Perfect Pumpkins & Savory Squash

Eating seasonally brings good health. These fall favorites are packed with antioxidants, vitamins, and iron.


| Fall 2016



Basket of squash

When buying squash at a farmers market, look for fruits with a dried stem. This indicates the squash was left on the vine longer and will be especially sweet.

Photo by iStock/Stieglitz

As autumn descends, vibrant oranges, reds, and golds dapple the countryside, especially at local farmstands and urban markets, where richly hued pumpkins and squash pile high in assorted shapes and sizes. You can enjoy these quintessential fall fruits in a variety of nutritious soups, appetizers, main dishes, and desserts.

For centuries, pumpkins and squash have been prized for their versatility and durability. Indigenous to the Americas, squash gets its name from the Native American word askutasquash. The Chinese call the pumpkin “Emperor of the Garden” and consider it the symbol of fruitfulness. Its name derives from the Greek word pepon, meaning “cooked by the sun.” Aptly named, pumpkins and winter squash are only eaten when fully mature, whereas summer squash such as zucchini and yellow squash are best picked young and tender.

Pumpkin Power

While you enjoy fall’s harvest, you may also be protecting yourself against cancer and heart disease. Squash and pumpkins are packed with the powerful carotenoid and antioxidant beta carotene, a precursor to vitamin A. Responsible for giving pumpkins and squash their brilliant orange hues, beta carotene has been found to boost immune function and help prevent cancer, heart disease, and macular degeneration, or deterioration of the retina. Pumpkins and squash are also good sources of vitamin C, riboflavin, and iron. Plus, they’re low in calories, high in fiber, and fat- and cholesterol-free.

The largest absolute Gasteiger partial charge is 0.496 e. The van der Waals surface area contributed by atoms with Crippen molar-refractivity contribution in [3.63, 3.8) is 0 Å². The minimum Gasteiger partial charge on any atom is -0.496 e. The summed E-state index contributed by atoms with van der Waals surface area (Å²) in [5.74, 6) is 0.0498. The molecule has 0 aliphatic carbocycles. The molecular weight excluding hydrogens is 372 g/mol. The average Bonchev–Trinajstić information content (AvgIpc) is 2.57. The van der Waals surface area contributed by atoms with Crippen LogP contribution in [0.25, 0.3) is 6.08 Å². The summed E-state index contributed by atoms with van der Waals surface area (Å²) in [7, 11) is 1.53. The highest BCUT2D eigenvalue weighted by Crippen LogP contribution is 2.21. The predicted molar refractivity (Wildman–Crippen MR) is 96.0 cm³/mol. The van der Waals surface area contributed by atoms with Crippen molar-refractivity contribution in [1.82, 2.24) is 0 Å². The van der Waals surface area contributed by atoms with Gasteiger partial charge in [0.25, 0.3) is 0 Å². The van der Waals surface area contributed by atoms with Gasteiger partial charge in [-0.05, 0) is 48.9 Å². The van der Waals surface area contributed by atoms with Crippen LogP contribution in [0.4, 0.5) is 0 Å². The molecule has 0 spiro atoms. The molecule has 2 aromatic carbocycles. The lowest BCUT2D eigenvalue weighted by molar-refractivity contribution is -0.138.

Pumpkin seeds and their oil have been used in folk medicine to heal wounds and scars and to treat prostate disorders. Studies also show that pumpkin seeds contain protease inhibitors and free-radical fighters that may help heal intestinal viruses, reproductive disorders, and arthritis.

Squash Stats

There are more than 40 types of squash, including pumpkins. Some of the most popular squashes include butternut, delicata, hubbard, and turban cultivars, along with acorn, spaghetti, and pumpkin.

Pumpkins that are ideal for cooking are called “pie” or “sugar” pumpkins. Most pumpkins can be used interchangeably in cooking, although beefy jack-o’-lantern types are grown mainly for decoration, as their flesh may become watery with cooking.





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